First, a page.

Preserving health insurance for children – and celebrating progress

With insurance coverage now above 98 percent for children in King County, nearly all children have health insurance – and full access to our health care system. This means these kids and youth can get their immunizations and catch health problems early, such as asthma, autism or cancer.

Coupled with King County’s new Best Starts for Kids initiative, we are closer than ever to ensuring that all kids get the best start in life.

These successes – and in particular, nearly universal insurance coverage for kids – didn’t come easily and deserve recognition.

How we got here

In the late 1990s, nearly eight percent of King County children were uninsured. A huge step happened in 1997, when Congress created S-CHIP (now known as CHIP), the Children’s Health Insurance Program. CHIP provides health coverage for children whose families earn too much to qualify for Medicaid, but who cannot afford private coverage. Like Medicaid, CHIP is administered by states using both state and federal funding.

And in the early 2000s, through the Washington State Campaign for Kids, King County helped enroll 16,000 kids in health insurance.

Then, in 2007, the state legislature and governor teamed up to pass the “Cover All Kids” law, which expanded the Medicaid program for low income children and phased in subsidized coverage for children who wouldn’t qualify for Medicaid. It also created a unified, comprehensive children’s health program called Apple Health for Kids, which blends Medicaid and CHIP.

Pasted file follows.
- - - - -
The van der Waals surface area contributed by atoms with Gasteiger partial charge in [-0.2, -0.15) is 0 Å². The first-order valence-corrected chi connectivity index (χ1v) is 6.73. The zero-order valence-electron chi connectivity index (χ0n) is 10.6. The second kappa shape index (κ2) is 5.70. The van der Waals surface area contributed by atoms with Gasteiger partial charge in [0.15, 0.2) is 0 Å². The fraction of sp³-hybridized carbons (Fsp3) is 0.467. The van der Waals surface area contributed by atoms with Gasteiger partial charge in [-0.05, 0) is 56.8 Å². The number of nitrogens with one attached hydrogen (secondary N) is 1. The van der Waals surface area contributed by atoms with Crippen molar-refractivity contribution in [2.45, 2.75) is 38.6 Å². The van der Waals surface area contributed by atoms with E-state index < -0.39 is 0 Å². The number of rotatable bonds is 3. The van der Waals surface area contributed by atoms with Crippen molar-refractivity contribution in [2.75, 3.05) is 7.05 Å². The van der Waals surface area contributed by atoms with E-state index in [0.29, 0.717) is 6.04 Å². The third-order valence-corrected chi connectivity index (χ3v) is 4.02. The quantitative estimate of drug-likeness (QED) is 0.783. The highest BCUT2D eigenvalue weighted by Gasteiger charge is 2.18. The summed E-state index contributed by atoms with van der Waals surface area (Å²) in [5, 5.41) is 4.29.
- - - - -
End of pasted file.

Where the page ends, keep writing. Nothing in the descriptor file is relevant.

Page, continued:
The law relied on the work of the Health Coalition for Children and Youth, including health care and advocacy groups, to get really smart about outreach and education. The efforts kept Washington’s uninsured rate low, even as the Great Recession pushed up uninsured rates everywhere.

By January of 2012, more than 43,000 children were covered by CHIP in Washington, including nearly 6,000 in King County. Still, five percent of children remained uninsured.

In 2013, the Affordable Care Act introduced an expansion of Medicaid, new funding to extend the eligibility for CHIP, and the launch of the health insurance exchange, Washington Healthplanfinder, with health care Navigators.  Together these four – CHIP, outreach, Navigators, and the availability of Healthplanfinder’s seamless system to cover all members of a family – have reduced the burdens of applying for insurance and raised awareness.

Impact: Nearly universal health insurance for kids

The impact in King County is huge, with the uninsured rate falling to a record low, just 1.9 percent – and more than 20,000 children gaining insurance.

The number of children covered through CHIP in King County has nearly doubled since the launch of Washington Healthplanfinder in 2013, increasing to 11,550 – as working parents get insurance for themselves and their children.

Unfortunately, the CHIP program was due for Congressional reauthorization this past September, but the deadline passed without action. Unless Congress reauthorizes CHIP in the next month, many states will begin running out of funding for the program.